In this article you will learn about:
- What the laws surrounding an upward modification of support are in New York.
- The main reasons why the court considers an upward modification of support.
- What steps to take when applying for an upward modification of support in New York.
What Is An Upward Modification Of Support In New York?
An upward modification of support is asking the court to raise the amount of child support, which is almost always done by the custodial parent. The degree of difficulty in getting an upward modification depends on whether a divorce settlement agreement exists and when it was set. If it was set before 2010 (& unless the divorce settlement agreement says otherwise), the standard is an “unanticipated change of circumstances.” This means you would be extremely unlikely to get any change at all for the life of the case. If this was not stated in the settlement, or if your agreement was not done before 2010, then the regular modification standards would apply. The regular modification standards would also apply to agreements that do not specifically opt-out of the statutory standard (post-2010 amendment to the law).
In 2010, when the legislature modified the child support laws, they specifically said that any agreement must state whether it is opting out of the statutory standards to modify child support. If your agreement doesn’t specifically address this issue, then the statutory standards apply. The statutory modification standard are:
- It’s been more than three years since the child support was set or last modified
- A change in either parent’s income by 15%, or
- Some other substantial changes of circumstances.
If the custodial parent seeking a raise in child support has satisfied one of those standards, the court would process the case like a regular child support calculation. The custodial parent would then have mandatory disclosure regarding their basis to raise child support, and the non-custodial parent would likewise have to put in their mandatory disclosure. These are financial disclosure affidavits (link to the form here: https://www.nycourts.gov/LegacyPDFS/FORMS/familycourt/pdfs/4-17.pdf), which include details such as last filed tax returns and pay stubs. Then the court would do a recalculation of the child support and reset the child support in accordance with the statutory standards.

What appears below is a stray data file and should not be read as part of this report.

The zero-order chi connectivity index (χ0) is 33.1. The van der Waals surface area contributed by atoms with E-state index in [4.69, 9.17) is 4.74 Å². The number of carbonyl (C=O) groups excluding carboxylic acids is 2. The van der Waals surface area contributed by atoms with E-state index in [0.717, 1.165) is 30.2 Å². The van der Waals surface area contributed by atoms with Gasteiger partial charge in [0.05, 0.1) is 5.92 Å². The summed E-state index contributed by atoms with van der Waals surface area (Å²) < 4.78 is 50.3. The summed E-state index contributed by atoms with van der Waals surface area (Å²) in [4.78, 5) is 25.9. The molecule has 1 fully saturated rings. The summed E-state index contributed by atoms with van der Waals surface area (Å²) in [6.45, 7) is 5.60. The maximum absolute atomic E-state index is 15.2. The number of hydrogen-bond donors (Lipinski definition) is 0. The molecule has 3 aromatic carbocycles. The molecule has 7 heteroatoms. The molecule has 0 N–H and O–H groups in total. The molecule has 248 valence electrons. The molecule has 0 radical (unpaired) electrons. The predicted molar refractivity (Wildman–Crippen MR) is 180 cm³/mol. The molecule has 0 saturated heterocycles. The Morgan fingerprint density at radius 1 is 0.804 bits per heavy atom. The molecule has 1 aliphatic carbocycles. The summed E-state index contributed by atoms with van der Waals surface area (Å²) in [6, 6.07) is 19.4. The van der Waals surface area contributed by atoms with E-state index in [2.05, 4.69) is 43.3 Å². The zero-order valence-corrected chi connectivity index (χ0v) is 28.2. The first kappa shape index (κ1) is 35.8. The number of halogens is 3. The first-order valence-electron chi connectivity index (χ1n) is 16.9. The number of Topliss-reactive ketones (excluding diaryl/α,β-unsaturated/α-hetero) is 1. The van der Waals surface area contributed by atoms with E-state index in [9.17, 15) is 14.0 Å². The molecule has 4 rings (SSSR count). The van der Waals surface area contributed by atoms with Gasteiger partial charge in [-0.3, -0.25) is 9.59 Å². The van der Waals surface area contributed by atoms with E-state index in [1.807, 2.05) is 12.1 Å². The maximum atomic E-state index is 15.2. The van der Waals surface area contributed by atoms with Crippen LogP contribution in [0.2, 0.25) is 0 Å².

What Are Legitimate Reasons A Court Will Consider An Upward Modification Of Support?
Per the statutory standards (again, post-2010 statute amendment), there must have been more than three years since the support was last set, or either parent’s income must have changed by 15%. Additionally, the scenarios where expenses have gone up for the children are contributing factors. Consider a situation where the child support calculation was set when the child was six years old, and now 10 years have gone by and that child is now sixteen years old. If that’s the case, presumably teenagers are more expensive than younger kids, and the custodial parent may want a raise in child support. If the support agreement says the custodial parent can’t raise child support after 3 years, this is a case where there has been a substantial change of circumstances, which is a legitimate reason for the court to consider upward modification of support.
If this happens, you must prove what your expenses were when child support was originally set, and what your expenses are now. Proving these added expenses involves showing bills and receipts for both time periods in order to display the change. In many cases, a financial disclosure affidavit or net worth statement is available from the initial child support agreement, and can be used as evidence proving your past expenses (especially helpful if the support was last set or adjusted many years ago & it’s difficult to obtain, say, utility bills from 5+ years ago). If this is not the case, you must prove those original expenses with specific bills and receipts.
How Do I Apply For An Upward Modification Of Support In New York Family Court?
The non-custodial parent would apply for a downward modification by going to nycourts.gov, following the link to family, and then to child support forms (link here: http://ww2.nycourts.gov/forms/familycourt/childsupport.shtml). There you will find the modification form, which is a standard form and applicable for both upward and downward modification. After completing this form, it is recommended that you consult with a family law attorney to make sure that the form is completed correctly, and then it would be filed in the EDDS system at the family court (link here: https://iappscontent.courts.state.ny.us/NYSCEF/live/edds.htm). If you are filing in the Supreme Court, then you would do it by order to show cause – which is not done in a family court petition.
For more information on Upward Modification of Support In New York, an initial consultation is your next best step. Get the information and legal answers you are seeking by calling (347) 797-1188 | (914) 362-3080 today.